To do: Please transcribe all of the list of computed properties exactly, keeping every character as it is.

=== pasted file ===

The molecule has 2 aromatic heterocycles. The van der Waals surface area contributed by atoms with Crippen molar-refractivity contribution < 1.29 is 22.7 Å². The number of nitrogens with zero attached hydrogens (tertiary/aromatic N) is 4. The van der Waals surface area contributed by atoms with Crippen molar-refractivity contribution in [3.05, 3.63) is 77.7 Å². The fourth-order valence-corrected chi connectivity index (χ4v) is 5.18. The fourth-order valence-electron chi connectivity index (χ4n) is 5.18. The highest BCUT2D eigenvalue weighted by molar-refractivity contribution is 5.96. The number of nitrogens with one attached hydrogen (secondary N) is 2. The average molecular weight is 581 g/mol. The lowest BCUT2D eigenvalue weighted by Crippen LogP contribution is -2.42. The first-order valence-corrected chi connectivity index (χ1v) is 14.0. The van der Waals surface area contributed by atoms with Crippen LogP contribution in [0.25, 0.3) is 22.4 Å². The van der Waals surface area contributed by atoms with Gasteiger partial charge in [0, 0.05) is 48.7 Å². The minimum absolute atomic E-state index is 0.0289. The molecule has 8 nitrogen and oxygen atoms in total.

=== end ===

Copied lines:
The molecule has 2 aromatic heterocycles. The van der Waals surface area contributed by atoms with Crippen molar-refractivity contribution < 1.29 is 22.7 Å². The number of nitrogens with zero attached hydrogens (tertiary/aromatic N) is 4. The van der Waals surface area contributed by atoms with Crippen molar-refractivity contribution in [3.05, 3.63) is 77.7 Å². The fourth-order valence-corrected chi connectivity index (χ4v) is 5.18. The fourth-order valence-electron chi connectivity index (χ4n) is 5.18. The highest BCUT2D eigenvalue weighted by molar-refractivity contribution is 5.96. The number of nitrogens with one attached hydrogen (secondary N) is 2. The average molecular weight is 581 g/mol. The lowest BCUT2D eigenvalue weighted by Crippen LogP contribution is -2.42. The first-order valence-corrected chi connectivity index (χ1v) is 14.0. The van der Waals surface area contributed by atoms with Crippen LogP contribution in [0.25, 0.3) is 22.4 Å². The van der Waals surface area contributed by atoms with Gasteiger partial charge in [0, 0.05) is 48.7 Å². The minimum absolute atomic E-state index is 0.0289. The molecule has 8 nitrogen and oxygen atoms in total.